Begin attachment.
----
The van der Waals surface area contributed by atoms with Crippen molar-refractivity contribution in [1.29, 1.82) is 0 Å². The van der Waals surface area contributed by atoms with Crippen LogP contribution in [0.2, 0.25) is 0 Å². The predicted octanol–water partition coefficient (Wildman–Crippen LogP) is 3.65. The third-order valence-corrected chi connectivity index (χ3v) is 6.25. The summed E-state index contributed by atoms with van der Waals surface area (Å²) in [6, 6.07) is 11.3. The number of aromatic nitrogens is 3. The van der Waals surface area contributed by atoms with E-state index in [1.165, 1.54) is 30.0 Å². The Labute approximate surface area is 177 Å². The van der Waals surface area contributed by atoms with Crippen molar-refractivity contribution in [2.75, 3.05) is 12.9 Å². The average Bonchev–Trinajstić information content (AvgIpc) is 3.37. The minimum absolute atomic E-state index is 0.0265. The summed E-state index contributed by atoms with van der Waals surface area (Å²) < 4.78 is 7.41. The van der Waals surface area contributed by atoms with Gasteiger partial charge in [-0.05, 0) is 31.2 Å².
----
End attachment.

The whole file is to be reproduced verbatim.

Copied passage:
The van der Waals surface area contributed by atoms with Crippen molar-refractivity contribution in [1.29, 1.82) is 0 Å². The van der Waals surface area contributed by atoms with Crippen LogP contribution in [0.2, 0.25) is 0 Å². The predicted octanol–water partition coefficient (Wildman–Crippen LogP) is 3.65. The third-order valence-corrected chi connectivity index (χ3v) is 6.25. The summed E-state index contributed by atoms with van der Waals surface area (Å²) in [6, 6.07) is 11.3. The number of aromatic nitrogens is 3. The van der Waals surface area contributed by atoms with E-state index in [1.165, 1.54) is 30.0 Å². The Labute approximate surface area is 177 Å². The van der Waals surface area contributed by atoms with Crippen molar-refractivity contribution in [2.75, 3.05) is 12.9 Å². The average Bonchev–Trinajstić information content (AvgIpc) is 3.37. The minimum absolute atomic E-state index is 0.0265. The summed E-state index contributed by atoms with van der Waals surface area (Å²) < 4.78 is 7.41. The van der Waals surface area contributed by atoms with Gasteiger partial charge in [-0.05, 0) is 31.2 Å².